Spider-Man 2 Review


September 9, 2005 by

Spider-Man 2 Image

After being revived with the recent due of blockbuster Hollywood movies, Spider-Man has once again became a popular, highly-recognized character cartoon character throughout the world. As with all successful entertainment franchises, the web-slinging hero has made a strong appearance in the video game scene, with his most recent outing being on Sonys Playstation Portable. Spider-Man 2 for the PSP takes a number of gameplay elements from both titles that appeared on the consoles to construct a game that provides an enjoyable experience for fans of Spidey, with the only true disappointment being the troublesome camera controls and the overall short lifespan of the game.

As one would gather, Spider-Man 2 on the Playstation Portable follows the same lose storyline as the movie of the same name. Essentially, you will pit through some 15 levels of varying tasks in an attempt to prevent a number of villainous creatures from completing their dastardly work. Such famous villains of the Spider-Man comics make an appearance, including Mysterio, Vulture, Rhino, Shocker and, of course, Doc Ock. Doc Ock. Keeping with the movies storyline roots, Doc Ock will play a major role throughout the course of the game, with the other villainous creatures making short appearances throughout the course of the game, creating criminal problems for Spider-Man to solve, before finally coming face-to-face in boss battles.

Surprisingly, Spider-Man 2 offers a satisfying variety of missions. In one mission, for example, you will be slinging through a gloomy temple museum to save a number of helpless hostages, while another mission will involve venturing through a warehouse defeating groups of thugs along the way. A small number of race-against-the-clock missions help to convey the sense of emergency, which are often followed-up with an enjoyable boss battle that adds further variety into the gameplay. While the missions do not involve anything unique or spectacular, the sense of variety in each of the missions helps to prevent the repetitive feeling that so many other movie-to-game conversions have conjured up in the past. Unfortunately, the overall length of the game is somewhat disappointing, with many of the levels lasting for no more than 5 minutes each, with the only relatively weak challenge offered by the boss battles. Thankfully, though, the choice of three different difficulty levels allows those who are up for a challenge to squeeze further lifetime out of the game.

Unfortunately, the problem of controlling Spideys web-slinging outings can often transform into pure frustration. While the PSPs small thumbtastic manages to allow gamers to effectively guide Spider-Man during basic movements whilst-on foot, developer Vicarious Visions has somehow failed to carry the pleasing control scheme over to the web-slinging sections of the game. Controlling Spider-Man whilst he is slinging through the air is often difficult, with a confusing control scheme that fails to accurately guide Spidey in the desired direction. Getting Spidey to move higher or lower while swinging is as simple as tilting the control stick up or down, however, getting Spidey to effectively swing to the right is left is a completely different frustrating story.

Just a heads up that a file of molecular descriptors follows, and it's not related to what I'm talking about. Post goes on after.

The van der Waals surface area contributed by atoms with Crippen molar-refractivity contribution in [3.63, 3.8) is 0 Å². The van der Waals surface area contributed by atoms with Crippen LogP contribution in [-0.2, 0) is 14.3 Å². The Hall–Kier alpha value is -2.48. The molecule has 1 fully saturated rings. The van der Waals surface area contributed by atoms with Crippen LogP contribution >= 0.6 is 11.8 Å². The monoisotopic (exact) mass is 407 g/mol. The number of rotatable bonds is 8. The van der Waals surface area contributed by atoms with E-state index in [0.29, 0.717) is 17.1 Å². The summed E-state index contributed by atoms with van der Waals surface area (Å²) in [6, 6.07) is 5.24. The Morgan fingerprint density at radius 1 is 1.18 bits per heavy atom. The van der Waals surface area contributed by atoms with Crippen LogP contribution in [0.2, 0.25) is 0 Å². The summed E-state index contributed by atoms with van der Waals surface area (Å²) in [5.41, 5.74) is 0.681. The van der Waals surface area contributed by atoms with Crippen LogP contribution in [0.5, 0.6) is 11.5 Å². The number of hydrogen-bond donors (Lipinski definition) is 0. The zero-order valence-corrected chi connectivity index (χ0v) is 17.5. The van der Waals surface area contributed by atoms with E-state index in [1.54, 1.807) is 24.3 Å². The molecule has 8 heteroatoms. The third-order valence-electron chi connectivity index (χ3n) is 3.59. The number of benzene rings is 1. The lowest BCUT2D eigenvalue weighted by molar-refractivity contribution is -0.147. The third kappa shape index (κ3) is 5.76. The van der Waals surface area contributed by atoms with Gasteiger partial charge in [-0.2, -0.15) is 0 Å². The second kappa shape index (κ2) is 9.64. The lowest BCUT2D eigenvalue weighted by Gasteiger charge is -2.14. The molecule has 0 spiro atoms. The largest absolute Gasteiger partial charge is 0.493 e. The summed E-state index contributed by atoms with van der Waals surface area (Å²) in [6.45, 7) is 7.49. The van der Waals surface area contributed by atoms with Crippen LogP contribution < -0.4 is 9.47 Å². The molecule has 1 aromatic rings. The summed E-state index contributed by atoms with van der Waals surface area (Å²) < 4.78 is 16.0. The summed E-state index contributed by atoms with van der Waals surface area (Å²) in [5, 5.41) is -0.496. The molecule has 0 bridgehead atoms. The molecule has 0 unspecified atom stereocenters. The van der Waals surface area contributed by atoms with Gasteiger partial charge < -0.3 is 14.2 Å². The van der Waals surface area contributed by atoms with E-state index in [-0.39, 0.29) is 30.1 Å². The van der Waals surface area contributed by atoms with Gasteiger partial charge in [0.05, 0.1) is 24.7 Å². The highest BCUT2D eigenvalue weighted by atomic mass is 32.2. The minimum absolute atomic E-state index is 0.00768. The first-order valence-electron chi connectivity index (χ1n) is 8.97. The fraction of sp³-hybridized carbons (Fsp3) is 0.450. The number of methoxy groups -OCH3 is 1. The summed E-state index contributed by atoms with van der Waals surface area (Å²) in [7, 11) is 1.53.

As in previous Spider-Man outings, Spider-Man 2 on the PSP offers simplistic fighting mechanics that largely involve tapping two different buttons. The square buttons perform punch-based attacks, which can be upgrade to include a punch combo. The square button, on the other hand, performs kick-based attacks, which can also be upgraded to a kick combo that can be purchased using credits that are awarded after the completion of each level. Spidey also has a small array of web-based attacks up his sleeve, which range from shooting a small, powerful ball of web, shooting sticky webs or encasing your foes in a large cocoon. While simple punch and kick combos will suffice for the numerous thugs that you will encounter, a wider variety of moves are essential during the numerous boss battles.

Spider-Man 2 is visually impressive. In-game graphics, while not the best seen on the system so far, offers a solid level of detail that combines to provide an eye-pleasing variety of environments and objects. Character animation whilst in-game is also of a good standard, with characters also offering a pleasing level of detail. The pre-rendard cinematics further amp-up the overall impressive display, offering visuals and animation that easily surpasses many Playstation 2 titles to date. The only disappointing aspect of the pre-rendered cinematics is that some of the characters featured, particularly Spider-Mans love, MJ, doesnt look like her Hollywood counterpart, which will likely disappoint die-hard fans of Spidey.

Spider-Man 2 features the voices of the actors for the movie of the same name, providing a thoroughly more authentic experience than what would have been found with voice actors that were found in the alleyway next-door. The music is very similar to that found in the console versions of the game, with the simplistic sound effects being quickly forgotten.

While the game does not introduce anything new or notable, what it does offers combines to form a solid experience that will satisfy virtually any Spider-Man fan. The only real disappointment with Spider-Man 2 is a number of small camera controls, which can cause gameplay to become frustrating, and the overall length of the game, which can be completely within a matter of short hours. Nevertheless, Spider-Man fans who are equipped with a Playstation Portable will likely enjoy Activisions Spider-Man offering on the PSP.

Disclosure: We are provided copies of games from the game companies for some games that we review.